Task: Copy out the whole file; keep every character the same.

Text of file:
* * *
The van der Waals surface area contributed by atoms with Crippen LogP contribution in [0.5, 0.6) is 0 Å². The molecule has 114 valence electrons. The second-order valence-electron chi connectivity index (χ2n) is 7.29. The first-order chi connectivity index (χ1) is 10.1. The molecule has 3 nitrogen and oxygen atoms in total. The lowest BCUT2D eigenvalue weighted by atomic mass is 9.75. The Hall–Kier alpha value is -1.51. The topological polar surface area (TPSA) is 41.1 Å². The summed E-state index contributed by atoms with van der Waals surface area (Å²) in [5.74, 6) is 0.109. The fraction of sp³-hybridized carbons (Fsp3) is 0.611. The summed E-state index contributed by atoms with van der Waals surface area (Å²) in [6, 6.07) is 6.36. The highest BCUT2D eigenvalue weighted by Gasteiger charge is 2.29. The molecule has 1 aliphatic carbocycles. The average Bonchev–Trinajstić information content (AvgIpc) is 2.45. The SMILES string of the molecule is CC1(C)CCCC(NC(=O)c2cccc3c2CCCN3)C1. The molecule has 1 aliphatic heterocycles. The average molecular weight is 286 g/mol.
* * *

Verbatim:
The van der Waals surface area contributed by atoms with Crippen LogP contribution in [0.5, 0.6) is 0 Å². The molecule has 114 valence electrons. The second-order valence-electron chi connectivity index (χ2n) is 7.29. The first-order chi connectivity index (χ1) is 10.1. The molecule has 3 nitrogen and oxygen atoms in total. The lowest BCUT2D eigenvalue weighted by atomic mass is 9.75. The Hall–Kier alpha value is -1.51. The topological polar surface area (TPSA) is 41.1 Å². The summed E-state index contributed by atoms with van der Waals surface area (Å²) in [5.74, 6) is 0.109. The fraction of sp³-hybridized carbons (Fsp3) is 0.611. The summed E-state index contributed by atoms with van der Waals surface area (Å²) in [6, 6.07) is 6.36. The highest BCUT2D eigenvalue weighted by Gasteiger charge is 2.29. The molecule has 1 aliphatic carbocycles. The average Bonchev–Trinajstić information content (AvgIpc) is 2.45. The SMILES string of the molecule is CC1(C)CCCC(NC(=O)c2cccc3c2CCCN3)C1. The molecule has 1 aliphatic heterocycles. The average molecular weight is 286 g/mol.